(Not) Homeward Bound
There I was, on the road again, with millions of fellow travelers in Thanksgiving week, trying to nestle myself into the terminal, cocooning myself in with my Ipod, and the first song the shuffle produced was Simon & Garfunkle’s “Homeward Bound.” As luck would have it, I was heading the opposite direction, and the song awoke a sudden sense of disconnect with the surfaces and spaces of the airport, so much larger and so different than home, where “my love lies silently waiting.”
Thanksgiving as a ritual helps build that sense of home like no other holiday. It is all about building a sense of belonging with family, wherever you are, including all the dysfunctional family relations fed by the memories and regressions home evokes. It is a particularly American thing, this cult of the home. Not that other countries don’t have it, but it was the United States that, starting after the Civil War, turned the home into more than just a place to live and a bit of a refuge, but to the core building block of culture, the place where children were bred and educated into shared values, the place where the family created the social unit that replaces clan and class, and the place where each family unit can have its own particular relationship to their little bit of the seemingly endless terrain that make up the country of Manifest Destiny.
That home quickly became quite standardized in its form and image: a stand-alone structure, usually built with a balloon frame, looking out over a small front yard from a porch, possessing, if at all possible, a larger back yard, with its formal rooms on the ground floor and bedrooms above. The type could and was elaborated and distended, or could be as compact as the Levittown basic dwelling, but the basic elements remained the same. The home was the domain of the woman, who used her skills to create an ordered and miniaturized version of the perfect world. If you want to see the most succinct statement of the ideal, read Catherine Beecher’s (she was Harriet Beecher Stowe’s sister) The American Woman’s Home of 1869.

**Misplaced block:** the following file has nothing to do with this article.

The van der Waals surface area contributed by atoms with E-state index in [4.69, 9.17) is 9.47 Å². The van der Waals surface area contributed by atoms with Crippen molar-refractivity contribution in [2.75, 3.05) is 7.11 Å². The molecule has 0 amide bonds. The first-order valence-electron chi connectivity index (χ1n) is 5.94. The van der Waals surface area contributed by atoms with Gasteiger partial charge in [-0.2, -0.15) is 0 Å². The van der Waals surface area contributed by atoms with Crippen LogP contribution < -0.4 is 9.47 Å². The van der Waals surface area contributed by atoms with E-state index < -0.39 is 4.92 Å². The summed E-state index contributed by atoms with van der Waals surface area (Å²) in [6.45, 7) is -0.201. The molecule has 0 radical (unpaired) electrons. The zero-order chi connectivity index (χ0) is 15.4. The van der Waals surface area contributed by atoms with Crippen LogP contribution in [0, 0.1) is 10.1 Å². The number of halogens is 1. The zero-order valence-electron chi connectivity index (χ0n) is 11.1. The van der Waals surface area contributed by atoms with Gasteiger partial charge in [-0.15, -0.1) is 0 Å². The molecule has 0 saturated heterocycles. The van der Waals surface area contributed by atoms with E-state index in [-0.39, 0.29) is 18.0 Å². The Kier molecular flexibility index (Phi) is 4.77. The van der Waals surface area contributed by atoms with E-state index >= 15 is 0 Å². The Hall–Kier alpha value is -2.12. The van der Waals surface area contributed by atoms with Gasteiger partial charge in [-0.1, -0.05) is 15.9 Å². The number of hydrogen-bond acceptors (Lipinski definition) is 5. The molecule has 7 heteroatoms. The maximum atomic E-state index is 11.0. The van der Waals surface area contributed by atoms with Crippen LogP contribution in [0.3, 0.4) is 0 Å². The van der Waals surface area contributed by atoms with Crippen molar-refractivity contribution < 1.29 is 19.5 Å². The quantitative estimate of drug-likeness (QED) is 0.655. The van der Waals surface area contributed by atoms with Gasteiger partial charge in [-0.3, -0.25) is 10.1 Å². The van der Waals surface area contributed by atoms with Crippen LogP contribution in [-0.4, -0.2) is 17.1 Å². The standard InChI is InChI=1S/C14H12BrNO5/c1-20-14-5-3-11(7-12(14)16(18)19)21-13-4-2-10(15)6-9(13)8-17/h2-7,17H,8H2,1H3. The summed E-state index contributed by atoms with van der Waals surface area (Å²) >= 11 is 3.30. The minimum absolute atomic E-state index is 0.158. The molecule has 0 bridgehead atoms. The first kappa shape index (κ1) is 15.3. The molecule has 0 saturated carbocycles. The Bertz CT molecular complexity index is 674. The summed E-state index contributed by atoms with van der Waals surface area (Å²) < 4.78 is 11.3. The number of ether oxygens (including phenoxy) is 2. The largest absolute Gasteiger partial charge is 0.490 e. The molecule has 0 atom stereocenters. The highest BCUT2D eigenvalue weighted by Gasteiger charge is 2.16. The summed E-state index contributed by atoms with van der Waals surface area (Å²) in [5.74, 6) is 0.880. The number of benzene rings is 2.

These days over half of all Americans live in suburbia, which is the world the American home necessitated. However, fewer and fewer actually live according to the ideal. And yet we refuse to give the ideal up. Or do we? A personal point of passing for me was the recent closing of Metropolitan Home, a “shelter book,” or compendium of domestic interiors, for which I was Contributing Editor for over almost two decades. Working for the magazine drove me crazy at times, as I tried to conform to its notion of the ideal American home, but it did try to push the boundaries by showing non-traditional couples and even, in recent years, modern interiors.
Metropolitan Home was always dwarfed by larger rivals such as Architectural Digest, while recent arrivals such as Dwell stole its more “edgy” territory, but it tried to preserve the notion that the well-designed American home was out there and should be admired. It concentrated not on the mansions of the rich, but on houses and apartments you and I might have, or at least aspire to, and where I could imagine gathering my family for a Thanksgiving feast.
Now it is gone, and I am even more adrift, floating through the global skein of modern connections wondering where home is. It is out there, and after Thanksgiving I will return there, but I place myself less and less in its cozy constraints. For now, I nestle myself in the cocoon of the airport seat, turn the volume up, and press send. Happy Thanksgiving.